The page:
Selected by Mei-mei Berssenbrugge as a finalist for Omnidawn’s 2019 Open Poetry Book Prize
We’re suckers for language in the fanatical
form of want. She says, “That’s a poem,” admitting
pleasure here entails the
introduction of new: purple crocuses pillowed out across
the street. I asked her to cross with me, really
silly with longing for the slips of young flower until I wrangled
their sublimity with a simple wish: “I want a garden.”
And she said, “You want everything, don’t you.”
Fantasy is one way to avoid
the void; language is another, wet spackle,
filling the only fissures through which
grace might seep.
Copper wire and pipes were stolen
from half a mile of live
lines, leaving all of us
partially powerless in
the august months of winter.
When I saw you, finally, it was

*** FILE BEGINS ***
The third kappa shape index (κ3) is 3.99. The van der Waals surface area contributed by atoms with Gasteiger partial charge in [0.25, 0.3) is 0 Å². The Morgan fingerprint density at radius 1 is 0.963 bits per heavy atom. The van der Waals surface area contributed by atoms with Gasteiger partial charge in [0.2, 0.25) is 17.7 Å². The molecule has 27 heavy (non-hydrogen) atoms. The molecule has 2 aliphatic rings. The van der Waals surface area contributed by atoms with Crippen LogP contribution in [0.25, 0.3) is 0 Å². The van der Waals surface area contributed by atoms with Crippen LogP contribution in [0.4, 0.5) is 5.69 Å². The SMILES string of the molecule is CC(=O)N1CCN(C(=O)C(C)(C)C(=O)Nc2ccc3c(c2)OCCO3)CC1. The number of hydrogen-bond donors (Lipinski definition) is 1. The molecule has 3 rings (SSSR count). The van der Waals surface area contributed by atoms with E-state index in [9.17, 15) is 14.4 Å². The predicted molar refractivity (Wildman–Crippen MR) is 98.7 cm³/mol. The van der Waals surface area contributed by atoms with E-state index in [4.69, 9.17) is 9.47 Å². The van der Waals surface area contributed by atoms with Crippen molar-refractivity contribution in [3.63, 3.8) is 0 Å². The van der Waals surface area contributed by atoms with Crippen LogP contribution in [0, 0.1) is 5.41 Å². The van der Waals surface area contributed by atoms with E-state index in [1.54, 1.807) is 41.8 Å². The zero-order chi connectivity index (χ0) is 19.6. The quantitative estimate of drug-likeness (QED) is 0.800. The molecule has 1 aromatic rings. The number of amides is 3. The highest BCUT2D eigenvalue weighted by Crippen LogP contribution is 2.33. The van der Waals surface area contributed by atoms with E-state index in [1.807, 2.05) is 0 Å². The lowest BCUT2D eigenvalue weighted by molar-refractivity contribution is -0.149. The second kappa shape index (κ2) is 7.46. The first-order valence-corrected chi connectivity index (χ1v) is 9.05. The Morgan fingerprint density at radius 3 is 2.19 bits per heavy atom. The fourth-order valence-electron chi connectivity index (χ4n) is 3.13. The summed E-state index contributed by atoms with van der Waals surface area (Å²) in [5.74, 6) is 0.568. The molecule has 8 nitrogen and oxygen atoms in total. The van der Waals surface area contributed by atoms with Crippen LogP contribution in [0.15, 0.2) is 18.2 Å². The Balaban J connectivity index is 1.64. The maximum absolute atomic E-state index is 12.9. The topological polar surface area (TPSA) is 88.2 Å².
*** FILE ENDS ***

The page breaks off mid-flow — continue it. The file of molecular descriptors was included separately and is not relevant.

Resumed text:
like cold February sun
suddenly on my face in
the intersection before the park
where the buildings part;
not warmth, but kind
of like it. The price
for scrap metal is up.
They take for scrap now
what was until now in
use. I see you, coolly, with light
beams that have to wrap
far over the earth’s curved surface.
Yes, there is the crammed apartment
I don’t live in anymore;
it’s a live wire of a feeling
until the quiet replacement
of the copper lines and pipes.
Orange slices again exposed
to the radiator’s dry heat.
Emma Wippermann reading: Apologetics #2
Emma Wippermann reading: Metal theft
Emma Wippermann is a writer in New York. Her first book, Pleasure as a Series of Objects (Patient Sounds, 2019), is a hybrid text of prose poems, essay, and phone photos. Recent poems can be found in jubilat, Oversound, Ugly Duckling Presses’s new journal The Second Factory,and No, Dear. She has an MFA from Brown University, where she was awarded the Kim Ann Arstark Memorial Award.